Animatrix: Haven for the Woodstock Otaku

Casey Heidt
Staff Writer

Up to this point, Woodstock’s resident anime club, Animatrix, has been a small after-school social club. While it has always been dedicated to connecting with those who have a love for anime (Japan’s equivalent to cartoons and comic books), this year the new class officers want something more. Animatrix secretary Daniel Maloney, 10th grade, says, “We plan to go to MomoCon, have themed drawing contests, have cosplay and holiday parties, and really just hang out and appreciate anime.” This is a mere summary of what the club has planned for the 2013-2014 school year.

The first meeting took place on Wednesday, September 11th, in literature and yearbook teacher Ms. Sonja Ryberg’s room. Like many other pilot meetings, Animatrix president Carlie Etienne (junior), Maloney, and vice president Casey Heidt (myself) talked about the rules of anime club and what the goals of the club are. After that, Etienne taught members to draw a flag in honor of 9/11, and other club members shared their poems, artwork, and costumes to honor those who died. The first meeting had an excellent conclusion, in which almost everyone had a chance to share their names, interests, and favorite animes. Ms. Ryberg, who is beginning her first year as Animatrix sponsor, says, “The kids seemed very interested and enthusiastic. There was a large turnout, so I hope that continues.”

For the rest of the year, there are multiple ideas for various club activities. Among them are further drawing lessons from Etienne and other talented artists around the school, tournaments for card games, video games, and discussions on anime and other aspects of Japanese culture. There are also hopes for other fun activities involving homemade games like Jeopardy and Monopoly, which will incorporate aspects of some of the members’ favorite animes.

These various games are not the only way Animatrix encourages creativity amongst its members. A continuing tradition of the club is to have competitions for drawing and writing with varying prizes. Typically, there is a contest at the beginning of the year for a t-shirt design and a drawing/writing contest at Halloween. This is not even including the planned tournaments for Pokemon, Beyblade, Magic, and Yu-Gi-Oh, all favorites of Animatrix members, which are unlike drawing contests in that they do not require creativity but are similar in the inclusion of prizes.

Parties are also an Animatrix tradition. They mainly consist of various cosplay (the act of dressing up like a fictional character and acting like that character) parties scattered throughout the year, usually held at an officer’s house. Another favorite is the Christmas party, sometimes including a Secret Santa exchange. There is also the Chinese New Year party, where club members celebrate the popular holiday of Japan’s neighbor.

However, there is an event that transcends all the parties and all the tournaments and all the games. This was added into the Animatrix curriculum last year by former president and Woodstock alumni Sara Hess, who finally achieved an anime club’s ultimate goal after years of attempts; that feat was MomoCon, an extremely popular anime and video game convention that takes place in March. Created by Georgia Tech’s anime club, the con has grown tremendously and is a favorite among Georgia con-goers. For years Animatrix had been trying to bring a group to the con, and last year they finally succeeded. “MomoCon was one of the things the club members were really excited about,” says Ms. Isobel Mason, graphic arts teacher and former anime club sponsor. Club officers do not plan on repeating those sad, con-less years; MomoCon is on Animatrix’s calendar for this year, and they are expecting an even bigger group for the con than before.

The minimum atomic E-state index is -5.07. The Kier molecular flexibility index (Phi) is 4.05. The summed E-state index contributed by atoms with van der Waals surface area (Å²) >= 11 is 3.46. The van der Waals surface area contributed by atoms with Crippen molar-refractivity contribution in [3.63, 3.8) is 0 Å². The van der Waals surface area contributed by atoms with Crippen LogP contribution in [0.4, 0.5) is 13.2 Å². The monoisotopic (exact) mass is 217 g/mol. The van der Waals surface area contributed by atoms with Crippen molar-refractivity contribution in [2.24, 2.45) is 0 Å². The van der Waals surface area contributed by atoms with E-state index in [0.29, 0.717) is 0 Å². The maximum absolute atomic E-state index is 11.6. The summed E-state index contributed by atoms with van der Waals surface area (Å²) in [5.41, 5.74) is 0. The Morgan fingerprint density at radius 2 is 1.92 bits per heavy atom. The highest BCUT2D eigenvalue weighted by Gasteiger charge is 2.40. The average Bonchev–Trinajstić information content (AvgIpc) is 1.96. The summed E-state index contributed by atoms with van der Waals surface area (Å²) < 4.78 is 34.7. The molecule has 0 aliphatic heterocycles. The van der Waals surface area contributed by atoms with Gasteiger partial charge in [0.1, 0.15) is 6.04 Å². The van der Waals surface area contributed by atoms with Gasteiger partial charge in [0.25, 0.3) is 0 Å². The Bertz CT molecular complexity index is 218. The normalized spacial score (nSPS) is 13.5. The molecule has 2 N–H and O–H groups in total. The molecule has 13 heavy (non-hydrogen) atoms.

However, even MomoCon is not the most noteworthy event on Animatrix’s agenda! For the first time, the club is hoping to plan a trip to Japan to study Japanese art, animation, and culture. The trip would be in the Spring Break of 2015, spreading out to be around nine days. The trip would include a tour of Tokyo, a night in a ryokan (a traditional Japanese hotel), and even a tour of the extremely famous Studio Ghibli, which has produced movies such as Spirited Away and The Secret World of Arrietty.

There is quite a bit coming from Animatrix this year, and anyone is welcome to join. President Etienne is very adamant that this is not a club for people who only draw anime, or only watch anime. Animatrix’s audience is anyone who has a passion for Japanese culture and wants to meet people who share their Japanese interests. Sophomore Jessica Osborn, an artist, writer, gamer and avid anime watcher concurs with Etienne’s hopes, saying, “Anime club: awesome, fun, and amazing! Definitely a culture shock.”  All current members will leave any anime nerds reading with a most fitting farewell; in the words of Haruhi Fujioka of the beloved Ouran High School Host Club, “We’ll be waiting for you!”


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